Our Fall 2020 Inventors Practicum Courses engaged students in creative solutions design for authentic challenges in Energy Industry Analytics, Personal Health Product Design, and Sustainability Solutions.
Thank you to our Sponsors from ConocoPhillips, HHMI, the Schmidt-Trucahrd Foundation, and the Office of Sustainability's Green Fund Grant and our mentors from ConocoPhillips, Austin Technology Incubator, Dell Medical School's Texas Health Catalyst, University Housing & Dining, Landscape & Integrated Building Services, FRI Urban Ecosystems Lab, and Environmental Health & Safety.
Campus Sustainability Course
The Fall 2020 Inventors for Campus Sustainability course was sponsored by UT’s Office of Sustainability through a Green Fund Grant It was taught by Erin Keys, Director of Sustainability for the Austin Technology Incubator. Over the course of the semester, the students tackled problems such as face mask waste reduction, zero waste metrics research & evaluation, and cost-effective water sensor development. The Face Mask team designed a buyback program and a new ambassadors program to promote the use of reusable masks on campus. The Zero Waste team designed a plan to collect various waste-related metrics at UT and designed a dashboard to motivate zero waste initiatives on campus. The Environmental Water Sensor team researched and designed a continuous, water-quality detection system and sensor that is significantly cheaper and more user-friendly than the current solution.
The students in this class learned to combine scientific research methods with user experience research and foundational business knowledge to come up with innovative solutions for current challenges regarding campus sustainability.
Students of all backgrounds interested in sustainability and entrepreneurship should consider taking this course! It is a great way to practice interdisciplinary research methods, develop your presentation skills, and collaborate with peers across various majors on campus. What you learn in this course will benefit you no matter the career path you choose.
Thanks to Neil Kaufman (University Housing & Dining), Lindsey Hutchison (Zero Waste in Integrated Landscape & Building Services), Lindsey Yazbek (EHS), and Dr. Stuart Reichler (FRI Urban Ecosystems Lab) for their excellent project mentorship and support of our students! And of course to Erin Keys (ATI) for her instruction!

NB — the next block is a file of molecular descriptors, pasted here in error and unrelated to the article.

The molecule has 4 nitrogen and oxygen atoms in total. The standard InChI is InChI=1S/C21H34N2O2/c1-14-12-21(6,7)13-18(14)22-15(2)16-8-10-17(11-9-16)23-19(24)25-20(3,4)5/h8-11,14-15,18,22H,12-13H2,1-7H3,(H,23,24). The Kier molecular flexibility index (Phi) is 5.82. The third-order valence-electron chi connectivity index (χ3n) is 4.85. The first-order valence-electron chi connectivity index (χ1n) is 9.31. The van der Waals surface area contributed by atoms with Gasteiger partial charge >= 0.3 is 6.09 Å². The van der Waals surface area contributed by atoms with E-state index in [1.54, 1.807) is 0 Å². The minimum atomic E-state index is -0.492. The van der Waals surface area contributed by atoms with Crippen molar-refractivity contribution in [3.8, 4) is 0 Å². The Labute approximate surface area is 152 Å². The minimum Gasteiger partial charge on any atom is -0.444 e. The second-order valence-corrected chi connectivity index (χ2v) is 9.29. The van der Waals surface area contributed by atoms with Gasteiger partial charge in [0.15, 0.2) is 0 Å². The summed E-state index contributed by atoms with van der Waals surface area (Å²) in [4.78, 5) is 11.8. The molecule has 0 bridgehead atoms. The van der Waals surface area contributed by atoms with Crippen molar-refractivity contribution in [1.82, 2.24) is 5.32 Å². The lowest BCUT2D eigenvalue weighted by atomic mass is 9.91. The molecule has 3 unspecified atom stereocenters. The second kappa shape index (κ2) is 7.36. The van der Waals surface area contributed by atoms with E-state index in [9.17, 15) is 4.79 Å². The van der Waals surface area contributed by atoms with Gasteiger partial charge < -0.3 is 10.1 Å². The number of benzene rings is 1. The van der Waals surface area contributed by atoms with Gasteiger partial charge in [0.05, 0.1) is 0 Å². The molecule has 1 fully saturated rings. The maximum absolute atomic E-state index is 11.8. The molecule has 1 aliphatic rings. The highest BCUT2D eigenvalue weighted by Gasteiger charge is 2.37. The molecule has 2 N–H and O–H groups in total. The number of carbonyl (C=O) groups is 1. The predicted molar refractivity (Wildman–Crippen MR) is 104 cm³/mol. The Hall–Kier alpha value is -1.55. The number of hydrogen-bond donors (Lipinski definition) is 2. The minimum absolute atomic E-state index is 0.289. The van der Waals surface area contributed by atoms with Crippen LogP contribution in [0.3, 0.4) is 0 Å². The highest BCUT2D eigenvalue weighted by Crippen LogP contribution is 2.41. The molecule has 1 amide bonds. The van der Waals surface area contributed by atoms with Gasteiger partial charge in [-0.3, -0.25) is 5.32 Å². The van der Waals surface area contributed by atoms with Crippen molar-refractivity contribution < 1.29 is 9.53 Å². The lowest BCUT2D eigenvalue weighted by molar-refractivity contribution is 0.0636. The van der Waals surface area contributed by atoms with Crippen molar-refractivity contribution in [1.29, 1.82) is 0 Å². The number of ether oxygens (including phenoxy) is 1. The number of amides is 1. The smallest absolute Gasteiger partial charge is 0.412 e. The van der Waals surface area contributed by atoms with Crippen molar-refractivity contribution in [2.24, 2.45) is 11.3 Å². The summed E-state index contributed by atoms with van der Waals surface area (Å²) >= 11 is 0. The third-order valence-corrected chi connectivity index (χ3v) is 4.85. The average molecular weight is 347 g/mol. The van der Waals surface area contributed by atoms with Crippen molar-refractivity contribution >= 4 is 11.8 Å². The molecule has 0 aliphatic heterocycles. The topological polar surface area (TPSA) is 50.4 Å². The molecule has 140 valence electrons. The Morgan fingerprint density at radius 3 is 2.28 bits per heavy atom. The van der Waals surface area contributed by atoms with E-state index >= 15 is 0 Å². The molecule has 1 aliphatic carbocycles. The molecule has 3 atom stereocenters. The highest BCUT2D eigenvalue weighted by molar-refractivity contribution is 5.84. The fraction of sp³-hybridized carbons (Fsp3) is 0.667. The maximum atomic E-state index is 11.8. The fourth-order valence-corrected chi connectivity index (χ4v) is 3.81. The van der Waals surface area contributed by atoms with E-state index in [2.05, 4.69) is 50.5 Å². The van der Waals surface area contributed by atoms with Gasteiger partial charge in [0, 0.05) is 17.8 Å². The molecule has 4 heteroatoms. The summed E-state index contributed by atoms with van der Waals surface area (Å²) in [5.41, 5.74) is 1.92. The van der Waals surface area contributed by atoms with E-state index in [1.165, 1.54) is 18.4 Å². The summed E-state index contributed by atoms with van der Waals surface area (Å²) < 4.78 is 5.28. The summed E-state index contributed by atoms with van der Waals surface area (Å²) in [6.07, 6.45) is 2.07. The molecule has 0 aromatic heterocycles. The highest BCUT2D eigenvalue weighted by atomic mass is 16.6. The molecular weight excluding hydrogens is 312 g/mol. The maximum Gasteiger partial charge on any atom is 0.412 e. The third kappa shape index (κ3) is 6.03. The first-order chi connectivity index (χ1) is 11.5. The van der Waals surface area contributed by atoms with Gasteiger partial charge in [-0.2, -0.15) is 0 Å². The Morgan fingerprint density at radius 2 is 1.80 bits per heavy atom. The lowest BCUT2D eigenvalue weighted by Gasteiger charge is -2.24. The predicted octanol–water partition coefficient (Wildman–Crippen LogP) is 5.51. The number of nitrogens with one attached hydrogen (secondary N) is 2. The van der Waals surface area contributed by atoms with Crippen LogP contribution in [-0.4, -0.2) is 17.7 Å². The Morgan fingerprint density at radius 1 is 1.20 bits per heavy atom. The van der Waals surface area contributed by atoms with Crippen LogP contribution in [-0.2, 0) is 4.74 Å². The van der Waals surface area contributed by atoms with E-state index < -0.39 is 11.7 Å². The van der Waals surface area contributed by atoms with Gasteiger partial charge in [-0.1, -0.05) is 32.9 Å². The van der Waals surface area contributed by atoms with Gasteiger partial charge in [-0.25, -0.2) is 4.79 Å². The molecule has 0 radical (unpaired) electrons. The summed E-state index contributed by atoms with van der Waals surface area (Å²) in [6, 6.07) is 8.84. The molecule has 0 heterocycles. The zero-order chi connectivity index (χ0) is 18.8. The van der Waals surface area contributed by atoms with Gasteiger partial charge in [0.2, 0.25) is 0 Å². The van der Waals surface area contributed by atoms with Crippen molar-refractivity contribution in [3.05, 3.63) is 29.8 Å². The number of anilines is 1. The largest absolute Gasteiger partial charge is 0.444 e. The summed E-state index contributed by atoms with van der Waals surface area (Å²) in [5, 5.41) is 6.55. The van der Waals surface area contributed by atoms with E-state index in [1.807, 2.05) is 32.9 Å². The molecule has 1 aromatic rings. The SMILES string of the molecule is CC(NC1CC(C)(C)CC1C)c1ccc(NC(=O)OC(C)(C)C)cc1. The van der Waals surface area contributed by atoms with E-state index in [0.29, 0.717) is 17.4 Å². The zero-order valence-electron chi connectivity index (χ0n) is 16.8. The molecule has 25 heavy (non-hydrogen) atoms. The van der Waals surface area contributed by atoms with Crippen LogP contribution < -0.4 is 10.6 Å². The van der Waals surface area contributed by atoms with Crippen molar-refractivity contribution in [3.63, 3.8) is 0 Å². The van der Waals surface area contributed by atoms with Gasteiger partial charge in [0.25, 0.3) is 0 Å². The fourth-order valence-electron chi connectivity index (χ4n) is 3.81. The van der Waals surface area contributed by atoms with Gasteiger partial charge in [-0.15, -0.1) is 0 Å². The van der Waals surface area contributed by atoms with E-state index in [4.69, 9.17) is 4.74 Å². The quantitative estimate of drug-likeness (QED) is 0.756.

Healthcare Innovation Practicum
This semester, students in the Health Innovation Practicum Course of the Inventors Program had the opportunity to learn from celebrated faculty of the Dell Medical School’s Texas Health Catalyst. Dr. Nishi Viswanathan and Jay Brown lead the class and taught them about many facets and key players at different levels of the healthcare industry. Throughout the semester students tackled the incredibly relevant issue of face mask design. They pitched all kinds of potential products such as masks designed to facilitate communication, masks with antibacterial materials/sensors and masks with adhesive strips to prevent eyewear from fogging up. One team even chose to take on another challenge and designed a combination antiseptic and bandaging package to be used on the go.
Students learned about problem discovery and user experiences through a series of interviews and presentations. They were also exposed to a number of resources on campus that can help them develop upon their projects in the future.
The teams were able to speak with, network with and receive critical feedback from a number of prominent healthcare professionals. A number of students from the course have even been able to join a team working with Factor Health, which is a CoVenture of Dell Medical School that targets upstream factors impacting healthcare in communities throughout Texas. Any students, regardless of major, year or career interests who want to learn more about the healthcare industry should definitely sign up for this course if it is offered in the future.
Thank you to Texas Health Catalyst's Dr. Viswanathan and Jay Brown for their instruction and mentorship!
Oil and Gas Data Analytics Class
This class was sponsored by ConocoPhillips, and challenged students to address important questions faced in the day-to-day operations of an oil and gas company. The class was led by Dr. Jesse Pisel, who instructed students on the fundamentals of developing a business model, and also provided support on the technical aspects of their projects. ConocoPhillips posed several challenges to the students, and provided the necessary datasets for their analysis. Students were tasked with finding out how different factors in their datasets impacted the problem statements. They also implemented various machine learning models in order to find the best methods to predict future trends/behaviors.
Four student teams worked on identifying the types and frequency of failures experienced by rod pumps commonly used for artificial lift in oil wells. One team developed methods of identifying the best performing contracted crews hired by ConocoPhillips, and the factors that determined their efficiency. One team took on the challenge of determining the sequence of completing wells that would allow for the optimal production.
Throughout the course of the semester students worked on a Minimal Viable Product of their solutions. Many consulted with mentors at ConocoPhillips, who provided the domain knowledge to augment their projects. All six groups also created interactive dashboards to visualize their solutions.
Thank you to the incredible team of data scientists and engineers at ConocoPhillips led by Andy Flowers, Director of Analytics, for your mentorship! Thank you also Dr. Michael Pyrcz and Dr. Jesse Pisel for their mentorship and instruction!